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The turnip or white turnip is a root vegetable commonly grown in temperate climates worldwide for its white, fleshy taproot. The word turnip is a compound of tur- as in turned/rounded on a lathe and neep, derived from Latin napus, the word for the plant. Small, tender varieties are grown for human consumption, while larger varieties are grown as feed for livestock. In the north of England, Scotland, Ireland, Cornwall and eastern Canada , turnip often refers to rutabaga, a larger, yellow root vegetable in the same genus also known as swede.
The most common type of turnip is mostly white-skinned apart from the upper 1–6 centimetres , which protrude above the ground and are purple or red or greenish where the sun has hit. This above-ground part develops from stem tissue, but is fused with the root. The interior flesh is entirely white. The root is roughly globular, from 5–20 centimetres in diameter, and lacks side roots. Underneath, the taproot is thin and 10 centimetres or more in length; it is trimmed off before the vegetable is sold. The leaves grow directly from the above-ground shoulder of the root, with little or no visible crown or neck.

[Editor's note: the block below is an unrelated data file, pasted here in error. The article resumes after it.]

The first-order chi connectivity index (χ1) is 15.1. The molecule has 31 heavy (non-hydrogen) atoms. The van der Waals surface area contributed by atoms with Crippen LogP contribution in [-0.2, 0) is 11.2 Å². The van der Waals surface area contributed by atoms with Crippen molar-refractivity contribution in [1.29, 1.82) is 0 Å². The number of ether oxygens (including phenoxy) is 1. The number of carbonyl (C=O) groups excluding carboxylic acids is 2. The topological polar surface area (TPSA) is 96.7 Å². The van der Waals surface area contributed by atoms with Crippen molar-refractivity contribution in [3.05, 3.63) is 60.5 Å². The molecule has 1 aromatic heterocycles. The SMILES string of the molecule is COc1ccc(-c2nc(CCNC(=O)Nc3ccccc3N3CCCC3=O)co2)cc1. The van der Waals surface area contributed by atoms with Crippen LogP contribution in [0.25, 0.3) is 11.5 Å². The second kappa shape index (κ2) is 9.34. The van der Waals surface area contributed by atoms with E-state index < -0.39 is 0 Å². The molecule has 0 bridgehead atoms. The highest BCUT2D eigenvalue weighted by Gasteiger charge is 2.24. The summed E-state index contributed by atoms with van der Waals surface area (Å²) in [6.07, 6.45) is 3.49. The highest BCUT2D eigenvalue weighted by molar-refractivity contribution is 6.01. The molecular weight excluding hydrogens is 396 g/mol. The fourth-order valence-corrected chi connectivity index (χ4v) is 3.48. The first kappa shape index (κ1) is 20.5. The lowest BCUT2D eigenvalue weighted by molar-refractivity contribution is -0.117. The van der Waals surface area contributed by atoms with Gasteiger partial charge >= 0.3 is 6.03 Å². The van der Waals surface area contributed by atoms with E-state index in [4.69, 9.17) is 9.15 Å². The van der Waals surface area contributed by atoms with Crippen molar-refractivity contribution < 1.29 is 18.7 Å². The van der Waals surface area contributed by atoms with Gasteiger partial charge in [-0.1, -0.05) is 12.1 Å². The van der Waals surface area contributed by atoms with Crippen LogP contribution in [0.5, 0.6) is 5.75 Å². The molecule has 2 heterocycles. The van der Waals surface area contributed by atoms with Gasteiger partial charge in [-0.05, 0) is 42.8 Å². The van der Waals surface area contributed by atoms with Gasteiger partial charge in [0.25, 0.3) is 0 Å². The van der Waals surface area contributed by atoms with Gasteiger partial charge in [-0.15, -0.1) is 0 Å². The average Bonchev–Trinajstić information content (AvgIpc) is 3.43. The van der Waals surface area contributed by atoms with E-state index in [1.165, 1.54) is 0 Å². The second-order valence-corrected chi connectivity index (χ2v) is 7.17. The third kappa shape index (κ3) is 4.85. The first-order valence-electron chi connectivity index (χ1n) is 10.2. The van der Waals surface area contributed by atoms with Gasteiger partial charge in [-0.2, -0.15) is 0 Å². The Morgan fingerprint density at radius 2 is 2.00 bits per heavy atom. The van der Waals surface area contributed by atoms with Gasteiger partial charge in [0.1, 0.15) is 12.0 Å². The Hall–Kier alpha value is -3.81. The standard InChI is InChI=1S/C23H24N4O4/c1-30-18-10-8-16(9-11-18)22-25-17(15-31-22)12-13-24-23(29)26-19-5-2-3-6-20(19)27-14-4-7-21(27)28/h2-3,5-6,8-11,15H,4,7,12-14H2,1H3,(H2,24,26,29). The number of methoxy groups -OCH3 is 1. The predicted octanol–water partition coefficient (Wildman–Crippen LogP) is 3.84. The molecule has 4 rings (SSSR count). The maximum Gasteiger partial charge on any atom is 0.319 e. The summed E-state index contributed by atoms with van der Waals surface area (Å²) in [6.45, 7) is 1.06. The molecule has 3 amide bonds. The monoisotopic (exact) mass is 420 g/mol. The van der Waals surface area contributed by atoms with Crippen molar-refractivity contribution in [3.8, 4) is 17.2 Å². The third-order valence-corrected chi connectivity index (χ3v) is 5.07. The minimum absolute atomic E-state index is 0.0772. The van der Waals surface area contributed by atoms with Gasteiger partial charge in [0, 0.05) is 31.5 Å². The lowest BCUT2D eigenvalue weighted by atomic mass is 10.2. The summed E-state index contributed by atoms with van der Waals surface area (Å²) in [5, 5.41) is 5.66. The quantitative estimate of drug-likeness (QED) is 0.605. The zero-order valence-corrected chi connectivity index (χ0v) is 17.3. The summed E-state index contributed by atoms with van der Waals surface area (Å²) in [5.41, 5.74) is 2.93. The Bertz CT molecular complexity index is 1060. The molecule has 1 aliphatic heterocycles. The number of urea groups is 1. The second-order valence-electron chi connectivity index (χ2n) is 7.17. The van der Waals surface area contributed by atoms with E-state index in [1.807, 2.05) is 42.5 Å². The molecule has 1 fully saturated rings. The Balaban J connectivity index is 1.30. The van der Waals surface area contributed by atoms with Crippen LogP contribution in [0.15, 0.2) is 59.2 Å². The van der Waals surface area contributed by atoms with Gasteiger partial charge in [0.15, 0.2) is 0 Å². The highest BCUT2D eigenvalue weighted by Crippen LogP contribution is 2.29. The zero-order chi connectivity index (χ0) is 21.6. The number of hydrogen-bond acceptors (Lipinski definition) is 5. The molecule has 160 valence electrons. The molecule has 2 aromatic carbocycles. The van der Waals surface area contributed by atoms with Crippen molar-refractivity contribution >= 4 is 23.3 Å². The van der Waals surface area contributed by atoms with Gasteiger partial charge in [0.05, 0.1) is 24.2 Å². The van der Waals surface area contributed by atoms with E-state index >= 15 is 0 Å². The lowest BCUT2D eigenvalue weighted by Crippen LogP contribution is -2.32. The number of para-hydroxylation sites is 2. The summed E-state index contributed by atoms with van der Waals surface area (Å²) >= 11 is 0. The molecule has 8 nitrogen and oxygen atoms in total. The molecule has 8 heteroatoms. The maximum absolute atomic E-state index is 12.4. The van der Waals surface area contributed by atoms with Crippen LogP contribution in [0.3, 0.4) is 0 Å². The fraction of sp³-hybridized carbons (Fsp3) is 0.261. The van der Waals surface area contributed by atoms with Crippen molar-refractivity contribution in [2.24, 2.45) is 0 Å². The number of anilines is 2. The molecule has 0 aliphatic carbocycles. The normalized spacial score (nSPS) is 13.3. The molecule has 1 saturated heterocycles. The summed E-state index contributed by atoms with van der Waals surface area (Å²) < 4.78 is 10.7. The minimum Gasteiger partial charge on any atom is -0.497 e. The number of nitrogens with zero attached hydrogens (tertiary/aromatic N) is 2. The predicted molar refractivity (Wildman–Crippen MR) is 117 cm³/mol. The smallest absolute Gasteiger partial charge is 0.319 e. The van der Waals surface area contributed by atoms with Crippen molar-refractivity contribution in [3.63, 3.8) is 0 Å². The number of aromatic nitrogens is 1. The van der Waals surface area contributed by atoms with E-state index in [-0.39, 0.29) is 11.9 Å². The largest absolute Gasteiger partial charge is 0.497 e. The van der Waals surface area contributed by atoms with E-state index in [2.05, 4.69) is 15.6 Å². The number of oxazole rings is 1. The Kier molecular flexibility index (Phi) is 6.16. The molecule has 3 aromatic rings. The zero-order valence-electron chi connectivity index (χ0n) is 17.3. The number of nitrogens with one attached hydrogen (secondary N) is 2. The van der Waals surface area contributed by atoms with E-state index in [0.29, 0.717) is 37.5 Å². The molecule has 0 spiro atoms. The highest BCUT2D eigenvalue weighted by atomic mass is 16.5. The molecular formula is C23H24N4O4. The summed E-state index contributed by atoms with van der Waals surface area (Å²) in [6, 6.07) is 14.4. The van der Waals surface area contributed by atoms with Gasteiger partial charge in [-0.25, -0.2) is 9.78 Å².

Turnip leaves are sometimes eaten as "turnip greens" , and they resemble mustard greens in flavor. Turnip greens are a common side dish in southeastern U.S. cooking, primarily during late fall and winter. Smaller leaves are preferred, but the bitter taste of larger leaves can be reduced by pouring off the water from the initial boiling and replacing it with fresh water. Varieties of turnip grown specifically for their leaves resemble mustard greens and have small or no storage roots. These include rapini , bok choy, and Chinese cabbage. Similar to raw cabbage or radish, turnip leaves and roots have a pungent flavor that becomes milder after cooking.
Turnip roots weigh up to 1 kilogram , although they are usually harvested when smaller. Size is partly a function of variety and partly a function of the length of time the turnip has grown. Most very small turnips are specialty varieties. These are only available when freshly harvested and do not keep well. Most baby turnips can be eaten whole, including their leaves. Baby turnips are sold in yellow-, orange-, and red-fleshed varieties, as well as white-fleshed. Their flavor is mild, so they can be eaten raw in salads like radishes and other vegetables.